Here’s the entry I didn’t think I would ever do. And then once I saw the movie and spotted famous designs, I spent as much time as possible avoiding writing this entry. But, I can’t deny that the Cullen’s house in Twilight is rather magnificent. And Edward’s room, in particular, caught my eye.
The house used as the Cullen’s home was designed by architect Jeff Kovel and is actually the Hoke Residence (2007) in Portland, Oregon. But I think Christopher Brown (who has also worked on Mad Men) and Ian Phillips, the movie’s art directors and Gene Serdena, the movie’s set decorator, are to be credited with designing Edward Cullen’s cultured bedroom. Remember, Edward Cullen is 109 years old, so if anyone would know good design …I’m just saying he’s had time to work out the kinks in his personal style.
As everyone knows, vampires don’t sleep. But who am I to question their necessity of a daybed, especially when it is the iconic daybed designed by Ludwig Mies van der Rohe.
This classic piece of furniture has an interesting background. In 1929, Mies van der Rohe designed the German Pavilion for the International Exposition of that same year in Barcelona, Spain. It was for this pavilion that he designed chairs and stools, creating the Barcelona collection.
The accompaning daybed/couch was designed in 1930 for use in Philip Johnson’s apartment at 424 East 52nd Street, New York overlooking the Museum of Modern Art’s garden. And it was not until 1931, at the Berlin Bau-Austellung, or the German Building Exhibition, in Berlin, Germany that this piece of furniture was seen by the public. Featured in an exhibit called “The Dwelling of Our Time,” the couch was featured in Mies van der Rohe’s Apartment for a Bachelor.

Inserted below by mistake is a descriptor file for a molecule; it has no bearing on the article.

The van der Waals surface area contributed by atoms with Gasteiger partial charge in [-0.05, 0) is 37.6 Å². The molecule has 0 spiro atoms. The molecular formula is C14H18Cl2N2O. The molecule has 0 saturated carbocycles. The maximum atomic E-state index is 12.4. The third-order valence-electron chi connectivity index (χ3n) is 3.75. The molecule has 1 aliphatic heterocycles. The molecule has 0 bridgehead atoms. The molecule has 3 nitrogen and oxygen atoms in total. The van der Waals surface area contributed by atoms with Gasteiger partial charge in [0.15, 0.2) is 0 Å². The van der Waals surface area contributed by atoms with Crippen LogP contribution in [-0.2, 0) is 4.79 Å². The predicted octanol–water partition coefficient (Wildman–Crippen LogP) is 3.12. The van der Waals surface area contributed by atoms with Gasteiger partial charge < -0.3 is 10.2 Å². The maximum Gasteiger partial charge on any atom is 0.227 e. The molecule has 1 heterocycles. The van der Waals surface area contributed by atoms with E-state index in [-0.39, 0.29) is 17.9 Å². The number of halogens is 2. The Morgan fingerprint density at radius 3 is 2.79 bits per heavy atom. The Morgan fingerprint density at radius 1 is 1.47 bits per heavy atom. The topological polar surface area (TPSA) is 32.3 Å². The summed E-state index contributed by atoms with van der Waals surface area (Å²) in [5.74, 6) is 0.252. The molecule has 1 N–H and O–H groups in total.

The daybed has also been photographed in The Farnsworth House (1945-1951) in Plano, Illinois and Philip Johnson’s Glass House (1949) in New Canaan, Connecticut. Mies van der Rohe sold the design to Knoll in 1953 and it is still made by that company today.
Besides liking a piece of furniture that had been displayed in a bachelor pad exhibit, I think that I could see the 109-year-old unattached Edward Cullen adhering to Mies van der Rohe’s maxim of “less is more.” (I can’t believe I just said that.)
Other famous furniture in Edward Cullen’s room includes his desk chair. It is an Eames Molded Plywood Dining Chair, or in his case, a desk chair.
Charles and Ray Eames designed this ergonomical chair in 1946, making it a fairly ironic chair for a vampire to use. It’s not like he’s going to have a stiff back or sore shoulders, is it? It has been sold since 1946, as it is sold now, by Herman Miller. This influential design couple met when they were both adult students at Cranbrook Academy of Art in Bloomfield Hills, Michigan in 1940. By 1942 they had moved to Los Angeles California and went on to design furniture, architecture and create films together. They were both proponents of modern design and major influences on Modern Architecture.
According to the Herman Miller website, in 1999, the Eames Molded Plywood Chair was named by Time Magazine to be The Best Design of the 20th Century. They playfully mention that the locomotive came in second.
Edward Cullen’s room, while, I would venture to say, is nothing like a regular teenage boy’s room, it may be our first glimpse of an average vampire posing-as-a-teenager-but-who-in-reality-is-over-a-century-old’s room. Minimalist in decoration, a little messy and filled with icons of design he’s collected over the years.